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Blockchain and the Internet of Things (IoT)

Friday 19 August 2016

Bitcoin is the most popular of all the cryptocurrencies but the technology behind it is set to overshadow it. The decentralised ledger system called ‘the block chain’ verifies all communications, transactions and changes. Now developers and engineers are looking at using this disruptive technology to power the Internet of Things (IoT).

Autonomous smart devices have so far been entirely theoretical but using blockchain to verify changes in the system could bring them into the physical world. In Bitcoin the ledger updates every ten minutes to remove any illegitimate changes and then informs the entire system of these amends, thereby strengthening and securing it.

At CES 2015, Samsung and IBM announced ADEPT. This was proof of concept for a decentralised system of connected smart devices. ADEPT would serve as a larger existence for billions of devices that autonomously broadcast transactions between peers in a three-tier system. It would essentially act as a low cost bridge between devices.

In the paper proving their concept, Samsung and IBM stated, “Applying the blockchain concept to the world of IoT offers fascinating possibilities. Right from the time a product completes final assembly, it can be registered by the manufacturer into a universal blockchain representing its beginning of life. Once sold, a dealer or end customer can register it to a regional blockchain (a community, city or state).”

Samsung and IBM foresee a smart washing machine being able to order its own consumables, perform self-service, organise routine maintenance checks and have the ability to negotiate with other devices. This represents a significant advancement from current connected devices.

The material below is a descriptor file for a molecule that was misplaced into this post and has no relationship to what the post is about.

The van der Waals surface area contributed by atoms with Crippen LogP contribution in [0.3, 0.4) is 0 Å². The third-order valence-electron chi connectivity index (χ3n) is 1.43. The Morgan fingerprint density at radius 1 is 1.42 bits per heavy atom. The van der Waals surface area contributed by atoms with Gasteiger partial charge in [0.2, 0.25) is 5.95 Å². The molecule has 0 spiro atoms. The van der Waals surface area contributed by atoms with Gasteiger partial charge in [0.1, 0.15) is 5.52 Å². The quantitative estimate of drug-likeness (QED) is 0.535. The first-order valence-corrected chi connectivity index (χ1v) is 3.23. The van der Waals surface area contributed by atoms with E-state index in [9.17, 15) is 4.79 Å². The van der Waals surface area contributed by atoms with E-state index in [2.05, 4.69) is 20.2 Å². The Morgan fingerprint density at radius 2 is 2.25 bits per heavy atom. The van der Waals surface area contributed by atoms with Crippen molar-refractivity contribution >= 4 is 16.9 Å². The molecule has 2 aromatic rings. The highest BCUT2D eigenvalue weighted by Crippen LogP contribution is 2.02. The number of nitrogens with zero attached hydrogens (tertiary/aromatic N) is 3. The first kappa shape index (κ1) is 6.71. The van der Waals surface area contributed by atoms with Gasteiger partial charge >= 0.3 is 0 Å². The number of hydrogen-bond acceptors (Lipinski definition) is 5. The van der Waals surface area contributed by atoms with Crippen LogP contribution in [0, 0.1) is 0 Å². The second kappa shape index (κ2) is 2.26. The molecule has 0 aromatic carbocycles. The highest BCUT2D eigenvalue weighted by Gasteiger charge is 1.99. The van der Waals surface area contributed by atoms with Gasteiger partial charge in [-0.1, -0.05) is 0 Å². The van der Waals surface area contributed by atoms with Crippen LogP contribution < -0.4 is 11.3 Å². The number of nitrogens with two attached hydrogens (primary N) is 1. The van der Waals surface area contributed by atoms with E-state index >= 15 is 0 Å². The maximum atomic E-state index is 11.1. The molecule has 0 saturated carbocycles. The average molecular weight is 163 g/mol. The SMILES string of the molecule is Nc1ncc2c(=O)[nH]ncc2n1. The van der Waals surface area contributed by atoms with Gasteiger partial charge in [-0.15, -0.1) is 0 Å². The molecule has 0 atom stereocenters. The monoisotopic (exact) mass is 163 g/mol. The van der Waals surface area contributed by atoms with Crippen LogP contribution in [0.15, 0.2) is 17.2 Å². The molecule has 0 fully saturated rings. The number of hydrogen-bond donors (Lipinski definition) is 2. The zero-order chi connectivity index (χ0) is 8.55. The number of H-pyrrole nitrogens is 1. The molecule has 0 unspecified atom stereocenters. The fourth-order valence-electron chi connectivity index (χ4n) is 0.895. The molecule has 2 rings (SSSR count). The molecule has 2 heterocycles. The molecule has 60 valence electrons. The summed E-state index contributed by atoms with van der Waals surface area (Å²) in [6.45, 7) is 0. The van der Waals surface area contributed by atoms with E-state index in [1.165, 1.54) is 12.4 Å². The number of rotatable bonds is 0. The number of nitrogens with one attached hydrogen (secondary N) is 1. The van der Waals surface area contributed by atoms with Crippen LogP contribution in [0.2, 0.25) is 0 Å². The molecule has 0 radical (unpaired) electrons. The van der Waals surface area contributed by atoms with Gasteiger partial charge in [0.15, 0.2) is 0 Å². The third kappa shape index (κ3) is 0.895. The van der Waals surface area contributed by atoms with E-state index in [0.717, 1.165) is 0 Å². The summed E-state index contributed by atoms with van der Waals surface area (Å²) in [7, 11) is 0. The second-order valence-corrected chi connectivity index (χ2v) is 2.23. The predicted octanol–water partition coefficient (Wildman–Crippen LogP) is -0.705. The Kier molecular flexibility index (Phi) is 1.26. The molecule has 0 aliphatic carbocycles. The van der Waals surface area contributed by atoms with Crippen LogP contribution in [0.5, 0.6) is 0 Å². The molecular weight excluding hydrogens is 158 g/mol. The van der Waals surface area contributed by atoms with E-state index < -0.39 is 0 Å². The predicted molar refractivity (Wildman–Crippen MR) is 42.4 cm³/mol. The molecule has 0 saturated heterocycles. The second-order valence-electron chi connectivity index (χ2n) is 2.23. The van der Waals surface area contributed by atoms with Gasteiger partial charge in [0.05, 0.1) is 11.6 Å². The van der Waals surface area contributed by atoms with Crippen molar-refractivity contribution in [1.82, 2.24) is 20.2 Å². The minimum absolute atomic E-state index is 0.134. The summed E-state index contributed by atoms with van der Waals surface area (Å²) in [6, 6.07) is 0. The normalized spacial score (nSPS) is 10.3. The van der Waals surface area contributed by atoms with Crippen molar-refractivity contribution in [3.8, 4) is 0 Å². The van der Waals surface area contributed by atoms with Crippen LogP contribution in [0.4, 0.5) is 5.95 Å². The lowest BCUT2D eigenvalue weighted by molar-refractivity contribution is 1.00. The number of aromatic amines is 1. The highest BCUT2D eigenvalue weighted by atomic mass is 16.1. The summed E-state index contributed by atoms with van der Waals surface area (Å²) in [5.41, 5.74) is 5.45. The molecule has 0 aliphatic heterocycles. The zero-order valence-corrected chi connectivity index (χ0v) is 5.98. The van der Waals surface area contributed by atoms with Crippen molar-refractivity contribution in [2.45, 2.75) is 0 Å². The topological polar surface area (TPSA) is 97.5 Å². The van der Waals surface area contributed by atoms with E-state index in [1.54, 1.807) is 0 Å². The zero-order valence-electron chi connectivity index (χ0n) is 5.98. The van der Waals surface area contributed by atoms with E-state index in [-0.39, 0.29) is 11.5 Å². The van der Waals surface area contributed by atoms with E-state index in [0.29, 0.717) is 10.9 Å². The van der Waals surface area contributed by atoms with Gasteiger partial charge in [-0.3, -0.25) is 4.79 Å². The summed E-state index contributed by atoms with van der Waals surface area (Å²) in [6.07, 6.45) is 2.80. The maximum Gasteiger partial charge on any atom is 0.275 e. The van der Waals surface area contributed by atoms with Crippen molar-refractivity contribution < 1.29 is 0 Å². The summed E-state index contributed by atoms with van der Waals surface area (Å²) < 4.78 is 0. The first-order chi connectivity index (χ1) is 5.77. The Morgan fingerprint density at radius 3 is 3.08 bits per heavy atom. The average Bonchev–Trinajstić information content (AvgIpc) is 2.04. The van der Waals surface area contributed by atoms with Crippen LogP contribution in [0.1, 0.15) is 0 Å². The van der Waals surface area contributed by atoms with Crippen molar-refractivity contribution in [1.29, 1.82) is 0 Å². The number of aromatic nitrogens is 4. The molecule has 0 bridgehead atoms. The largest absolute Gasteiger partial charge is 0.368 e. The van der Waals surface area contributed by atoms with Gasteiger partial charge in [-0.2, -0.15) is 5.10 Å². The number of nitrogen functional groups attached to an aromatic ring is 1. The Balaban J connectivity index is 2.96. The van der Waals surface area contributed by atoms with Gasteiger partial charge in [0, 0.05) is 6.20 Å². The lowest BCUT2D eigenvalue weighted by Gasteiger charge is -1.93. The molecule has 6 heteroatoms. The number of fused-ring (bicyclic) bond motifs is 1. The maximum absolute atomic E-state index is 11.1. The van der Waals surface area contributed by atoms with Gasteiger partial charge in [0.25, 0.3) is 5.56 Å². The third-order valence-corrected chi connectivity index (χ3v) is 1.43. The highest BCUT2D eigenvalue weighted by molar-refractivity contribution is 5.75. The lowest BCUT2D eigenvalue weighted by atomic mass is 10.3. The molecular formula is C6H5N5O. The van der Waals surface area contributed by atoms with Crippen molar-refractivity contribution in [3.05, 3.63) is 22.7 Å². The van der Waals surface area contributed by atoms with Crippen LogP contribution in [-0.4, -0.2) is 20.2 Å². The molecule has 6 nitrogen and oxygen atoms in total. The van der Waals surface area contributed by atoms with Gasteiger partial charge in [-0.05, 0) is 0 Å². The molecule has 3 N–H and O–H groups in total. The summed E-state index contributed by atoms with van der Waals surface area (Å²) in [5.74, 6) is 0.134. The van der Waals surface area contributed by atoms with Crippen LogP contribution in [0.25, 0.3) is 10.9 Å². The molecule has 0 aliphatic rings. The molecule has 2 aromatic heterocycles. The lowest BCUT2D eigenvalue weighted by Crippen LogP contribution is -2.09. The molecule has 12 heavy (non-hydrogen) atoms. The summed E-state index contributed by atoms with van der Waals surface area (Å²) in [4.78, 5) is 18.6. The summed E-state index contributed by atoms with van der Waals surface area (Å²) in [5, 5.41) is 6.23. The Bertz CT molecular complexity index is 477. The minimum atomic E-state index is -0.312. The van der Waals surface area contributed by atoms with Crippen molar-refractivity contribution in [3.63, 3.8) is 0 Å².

One drawback with this application of blockchain is that processing transactions requires a huge amount of computing power. This coupled with the sheer number of transactions an IoT system will make, makes the task of scaling the technology incredibly difficult.

Casper aims to solve this problem. It is a concept that replaces POW which is the heavy computation that makes the blockchain secure with incentives for ‘good actors’ and disincentives for ‘bad actors’. In turn this would eliminate any possibility of profiting from a network attack.

IoT devices are poised to come into their element. Gartner and IDC predict that in the next five years there will be between 25 and 30 million IoT devices worldwide. Whether these will rely on blockchain or not remains to be seen.

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